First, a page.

Teacher charged with sex act with student

Taylor Boyles


A Moulton Middle School teacher was arrested Monday afternoon after allegedly engaging in sexual misconduct with a Lawrence County High School student, authorities said.

The teacher, Taylor Brooks Boyles, 27, of 5216 County Road 87, Moulton, was charged with the offense of a school employee engaging in a sex act or deviant sexual intercourse with a student under the age of 19. The offense is a Class B felony, which is punishable by two to 20 years in prison and up to $30,000 in fines.

Lawrence County Superintendent Jon Bret Smith said he initially received information regarding the alleged sexual activity on Thursday, May 18, and quickly acted.

"Within two hours, we had followed up on the issue and investigated the matter," Smith said. "At that time, we placed the teacher on administrative leave."

Smith said he contacted authorities after receiving the information, and Sheriff Gene Mitchell said his department, along with the help of the Moulton Police Department, conducted an investigation which included interviews with Boyles and other people with knowledge of the situation.

"We met with them and got what information they had," Mitchell said. "They pretty well gave us all the information we needed and we were able to put a case together."

Mitchell said the student involved is an 18-year-old senior at Lawrence County High School.

Boyles turned herself in at the Lawrence County Jail on Monday afternoon and was released shortly afterward on a $10,000 bail.

Mitchell said this case was different than many other sex cases involving teachers and students, in that Boyles never taught the student, and never even taught at the same school the student attended.

"Even though she was never his teacher, technically under the law it's still prohibited," Mitchell said. "None of the activity took place at school, which puts a different light on it. None of it involved school activities in any way."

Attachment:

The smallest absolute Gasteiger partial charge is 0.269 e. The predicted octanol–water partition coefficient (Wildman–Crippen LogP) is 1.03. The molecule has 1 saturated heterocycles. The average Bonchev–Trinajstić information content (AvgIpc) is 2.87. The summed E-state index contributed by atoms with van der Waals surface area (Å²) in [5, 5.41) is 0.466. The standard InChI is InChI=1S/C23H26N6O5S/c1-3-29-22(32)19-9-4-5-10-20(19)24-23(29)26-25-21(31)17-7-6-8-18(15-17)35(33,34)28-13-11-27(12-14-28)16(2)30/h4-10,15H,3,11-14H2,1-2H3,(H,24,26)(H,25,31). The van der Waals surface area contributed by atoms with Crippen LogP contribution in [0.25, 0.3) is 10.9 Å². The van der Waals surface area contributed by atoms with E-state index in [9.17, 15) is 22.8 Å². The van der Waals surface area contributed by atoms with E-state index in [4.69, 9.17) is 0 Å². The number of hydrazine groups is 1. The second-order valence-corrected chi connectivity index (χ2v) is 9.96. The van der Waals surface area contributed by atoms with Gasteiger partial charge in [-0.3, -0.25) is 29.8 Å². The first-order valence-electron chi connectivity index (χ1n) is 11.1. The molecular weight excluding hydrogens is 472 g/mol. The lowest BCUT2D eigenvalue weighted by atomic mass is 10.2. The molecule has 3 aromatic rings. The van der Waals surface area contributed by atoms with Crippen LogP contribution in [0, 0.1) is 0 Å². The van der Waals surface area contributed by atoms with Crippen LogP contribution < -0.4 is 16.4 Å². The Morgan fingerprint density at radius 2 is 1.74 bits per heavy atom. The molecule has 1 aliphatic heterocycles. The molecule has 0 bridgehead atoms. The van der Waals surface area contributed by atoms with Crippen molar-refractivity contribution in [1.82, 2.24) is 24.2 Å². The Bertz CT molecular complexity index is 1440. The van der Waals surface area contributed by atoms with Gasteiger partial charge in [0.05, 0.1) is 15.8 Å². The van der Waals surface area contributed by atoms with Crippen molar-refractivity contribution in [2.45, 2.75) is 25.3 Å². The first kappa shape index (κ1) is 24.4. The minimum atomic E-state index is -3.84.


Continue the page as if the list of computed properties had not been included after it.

Mitchell said Boyles' family and the family of the student were friends, and the two knew each other outside of the school environment.

He said the investigation found there was no long-term relationship, and was only a short fling, with sexual activity happening a few times in the month of May.

"I don't think the school had anything to do with it happening," Mitchell said. "They were family friends. The student would have been of age (19) in October, and graduates this month. So if the activity had happened in June, it would have been legal."

Despite the fact Boyles was not the student's teacher, Smith said the situation still can paint the entire school system in a bad light.

"This makes me hurt for a lot of different reasons," Smith said. "I hate for something like this to take the spotlight from our good employees. Lawrence County schools employs hundreds of great people, and I hate for one thing to leave a black mark on the system when we have so much good going on."

Smith said teachers in the system participate in training throughout the year dealing with sexual situations.

"Instances such as this were mentioned at the (school system) institute, which every employee attends at the beginning of the year," Smith said. "We also have to do Erin's Law training, which deals with sexual abuse, and I would say that several times throughout the year, it is mentioned at a principal's meeting."

According to the Lawrence County Schools'  website, Boyles is a fifth-grade math and social studies teacher. It said Boyles was a 2008 graduate of Lawrence County High and 2012 graduate of the University of North Alabama.

Boyles was a teacher in the Lawrence County School System from 2013-14 before becoming an auxiliary teacher in the pre-K program in 2014-15, according to the website.

She was hired full time beginning in the 2015-16 school year.

After the allegations were made, Boyles was immediately placed on administrative leave until the end of the school year, which is today.

At Monday night's Lawrence County Board of Education meeting, Boyles was one of five teachers in the system not to have their non-tenured contracts renewed.

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